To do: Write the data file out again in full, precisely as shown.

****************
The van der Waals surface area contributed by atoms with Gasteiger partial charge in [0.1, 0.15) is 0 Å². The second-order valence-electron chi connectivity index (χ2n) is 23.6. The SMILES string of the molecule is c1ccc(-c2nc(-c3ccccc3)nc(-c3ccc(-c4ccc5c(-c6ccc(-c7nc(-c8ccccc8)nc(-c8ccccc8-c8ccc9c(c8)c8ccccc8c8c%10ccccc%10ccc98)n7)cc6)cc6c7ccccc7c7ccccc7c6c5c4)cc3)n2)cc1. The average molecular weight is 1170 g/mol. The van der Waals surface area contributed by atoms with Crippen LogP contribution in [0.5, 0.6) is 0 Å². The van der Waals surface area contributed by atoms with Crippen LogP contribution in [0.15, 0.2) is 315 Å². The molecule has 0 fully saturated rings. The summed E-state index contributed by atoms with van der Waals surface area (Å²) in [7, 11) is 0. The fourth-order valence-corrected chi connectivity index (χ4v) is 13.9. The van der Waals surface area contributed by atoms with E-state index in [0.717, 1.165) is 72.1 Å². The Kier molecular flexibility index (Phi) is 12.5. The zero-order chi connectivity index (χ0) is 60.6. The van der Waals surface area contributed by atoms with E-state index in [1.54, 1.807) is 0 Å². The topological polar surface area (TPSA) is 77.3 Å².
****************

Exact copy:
The van der Waals surface area contributed by atoms with Gasteiger partial charge in [0.1, 0.15) is 0 Å². The second-order valence-electron chi connectivity index (χ2n) is 23.6. The SMILES string of the molecule is c1ccc(-c2nc(-c3ccccc3)nc(-c3ccc(-c4ccc5c(-c6ccc(-c7nc(-c8ccccc8)nc(-c8ccccc8-c8ccc9c(c8)c8ccccc8c8c%10ccccc%10ccc98)n7)cc6)cc6c7ccccc7c7ccccc7c6c5c4)cc3)n2)cc1. The average molecular weight is 1170 g/mol. The van der Waals surface area contributed by atoms with Crippen LogP contribution in [0.5, 0.6) is 0 Å². The van der Waals surface area contributed by atoms with Crippen LogP contribution in [0.15, 0.2) is 315 Å². The molecule has 0 fully saturated rings. The summed E-state index contributed by atoms with van der Waals surface area (Å²) in [7, 11) is 0. The fourth-order valence-corrected chi connectivity index (χ4v) is 13.9. The van der Waals surface area contributed by atoms with E-state index in [0.717, 1.165) is 72.1 Å². The Kier molecular flexibility index (Phi) is 12.5. The zero-order chi connectivity index (χ0) is 60.6. The van der Waals surface area contributed by atoms with E-state index in [1.54, 1.807) is 0 Å². The topological polar surface area (TPSA) is 77.3 Å².